Al Schmidt, former Philadelphia city commissioner, spoke about finding no evidence of “8,000 dead voters voting in Pennsylvania” in his testimony to the House committee investigating the Jan. 6 attack on June 13.
Ahead of Schmidt’s testimony, the committee played clips of a recorded deposition by former attorney general Bill Barr, who dismissed false claims made by former President Donald Trump and some of his associates that there were discrepancies in the 2020 vote tally in Philadelphia.
Schmidt served as the only Republican member of Philadelphia’s three-member city commission, which is responsible for overseeing elections in the city. He said he investigated false claims of voter fraud, including a claim from Rudy Guiiani to Pennsylvania state legislators that 8,000 dead people voted in the state. In fact, they didn’t even find eight such votes.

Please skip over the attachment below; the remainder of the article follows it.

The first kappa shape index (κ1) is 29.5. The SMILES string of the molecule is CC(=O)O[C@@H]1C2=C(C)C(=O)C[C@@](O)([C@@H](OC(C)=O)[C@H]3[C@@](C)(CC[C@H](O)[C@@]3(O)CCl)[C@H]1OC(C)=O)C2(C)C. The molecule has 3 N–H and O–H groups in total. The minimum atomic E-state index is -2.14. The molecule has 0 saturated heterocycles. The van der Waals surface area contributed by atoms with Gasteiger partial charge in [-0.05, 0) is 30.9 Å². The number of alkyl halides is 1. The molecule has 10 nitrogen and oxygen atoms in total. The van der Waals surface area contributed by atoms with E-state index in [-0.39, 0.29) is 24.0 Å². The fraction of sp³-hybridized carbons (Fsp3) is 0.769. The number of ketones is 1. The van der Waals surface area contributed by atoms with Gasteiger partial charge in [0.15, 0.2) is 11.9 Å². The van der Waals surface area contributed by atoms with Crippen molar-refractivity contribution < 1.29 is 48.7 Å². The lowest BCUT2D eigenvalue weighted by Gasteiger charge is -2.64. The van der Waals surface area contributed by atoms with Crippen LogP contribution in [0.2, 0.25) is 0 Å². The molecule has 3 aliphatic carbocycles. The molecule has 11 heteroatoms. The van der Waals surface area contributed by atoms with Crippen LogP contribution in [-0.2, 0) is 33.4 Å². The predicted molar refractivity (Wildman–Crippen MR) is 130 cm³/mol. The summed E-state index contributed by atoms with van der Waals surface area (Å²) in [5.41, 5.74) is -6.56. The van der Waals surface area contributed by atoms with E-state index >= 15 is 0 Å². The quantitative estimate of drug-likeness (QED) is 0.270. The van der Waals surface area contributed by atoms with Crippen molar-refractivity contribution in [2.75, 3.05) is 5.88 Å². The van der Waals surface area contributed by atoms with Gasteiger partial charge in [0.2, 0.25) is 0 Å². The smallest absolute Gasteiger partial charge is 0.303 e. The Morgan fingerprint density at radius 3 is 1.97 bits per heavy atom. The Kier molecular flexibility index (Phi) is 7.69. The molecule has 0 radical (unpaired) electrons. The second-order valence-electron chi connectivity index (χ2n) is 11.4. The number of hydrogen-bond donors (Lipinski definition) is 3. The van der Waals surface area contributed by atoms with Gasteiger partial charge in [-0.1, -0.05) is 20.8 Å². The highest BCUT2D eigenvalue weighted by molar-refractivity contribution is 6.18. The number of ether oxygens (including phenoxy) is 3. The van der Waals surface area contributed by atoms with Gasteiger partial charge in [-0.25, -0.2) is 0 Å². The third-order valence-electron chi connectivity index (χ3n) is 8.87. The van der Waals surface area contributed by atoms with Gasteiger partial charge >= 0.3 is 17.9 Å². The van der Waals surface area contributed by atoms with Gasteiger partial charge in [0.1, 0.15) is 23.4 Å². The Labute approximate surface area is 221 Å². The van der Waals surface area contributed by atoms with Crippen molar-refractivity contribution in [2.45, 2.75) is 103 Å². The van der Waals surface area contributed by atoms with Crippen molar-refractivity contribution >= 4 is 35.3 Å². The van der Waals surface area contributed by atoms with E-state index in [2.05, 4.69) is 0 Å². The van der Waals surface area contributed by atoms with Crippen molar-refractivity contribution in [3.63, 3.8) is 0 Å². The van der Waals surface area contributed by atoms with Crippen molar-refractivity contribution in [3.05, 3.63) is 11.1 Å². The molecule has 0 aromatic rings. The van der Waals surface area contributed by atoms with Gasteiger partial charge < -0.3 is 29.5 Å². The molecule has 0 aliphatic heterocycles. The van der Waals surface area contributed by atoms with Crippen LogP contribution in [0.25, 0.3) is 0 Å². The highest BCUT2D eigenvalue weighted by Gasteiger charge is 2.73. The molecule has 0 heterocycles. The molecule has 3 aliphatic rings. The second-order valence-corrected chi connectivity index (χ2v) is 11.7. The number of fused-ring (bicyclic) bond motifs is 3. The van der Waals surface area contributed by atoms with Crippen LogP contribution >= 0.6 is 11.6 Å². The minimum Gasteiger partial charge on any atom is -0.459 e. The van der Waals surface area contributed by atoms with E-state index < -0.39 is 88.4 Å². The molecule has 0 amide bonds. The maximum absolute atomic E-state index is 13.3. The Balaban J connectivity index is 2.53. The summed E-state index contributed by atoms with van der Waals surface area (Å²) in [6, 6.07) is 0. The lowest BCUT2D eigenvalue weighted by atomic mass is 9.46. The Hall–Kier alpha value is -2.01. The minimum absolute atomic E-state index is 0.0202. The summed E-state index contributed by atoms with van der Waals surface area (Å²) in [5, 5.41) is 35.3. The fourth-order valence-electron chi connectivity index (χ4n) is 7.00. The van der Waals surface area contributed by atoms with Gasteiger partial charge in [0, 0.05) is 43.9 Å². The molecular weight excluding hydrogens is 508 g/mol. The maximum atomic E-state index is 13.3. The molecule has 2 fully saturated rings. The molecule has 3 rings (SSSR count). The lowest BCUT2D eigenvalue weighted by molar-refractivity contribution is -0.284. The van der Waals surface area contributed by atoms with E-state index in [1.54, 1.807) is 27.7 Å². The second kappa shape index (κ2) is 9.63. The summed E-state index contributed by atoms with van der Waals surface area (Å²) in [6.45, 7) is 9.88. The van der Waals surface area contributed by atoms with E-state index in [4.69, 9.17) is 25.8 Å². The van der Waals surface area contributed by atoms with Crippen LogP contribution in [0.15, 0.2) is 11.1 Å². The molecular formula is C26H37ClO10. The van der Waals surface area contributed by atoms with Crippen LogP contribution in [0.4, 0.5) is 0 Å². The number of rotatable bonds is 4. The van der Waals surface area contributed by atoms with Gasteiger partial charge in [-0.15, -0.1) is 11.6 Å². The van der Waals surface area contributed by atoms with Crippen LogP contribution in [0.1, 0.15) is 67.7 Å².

“We took seriously every case that was referred to us — no matter how fantastical, no matter how absurd — and took every one of those seriously, including these.”
Schmidt also addressed threats that he received following a tweet from former President Donald Trump that disparaged Schmidt’s work and called him out by name. Prior to that tweet, Schmidt said the threats he and his team received were “general in nature.” But afterward, “the threats became much more specific [and] much more graphic.”
“[The threats] included not just me by name but included members of my family by name, their ages, our address, pictures of our home, just every bit of detail that you can imagine,” Schmidt said. “That was what changed with that tweet.”
The hearing was the second of several planned by the Jan. 6 committee that focused on how Trump actively spread false information about the 2020 election outcome – what has become known as the “big lie” – in the run up to the Jan. 6 insurrection. In the year since its creation, the committee has conducted more than 1,000 interviews, seeking critical information and documents from people witness to, or involved in, the violence that day.
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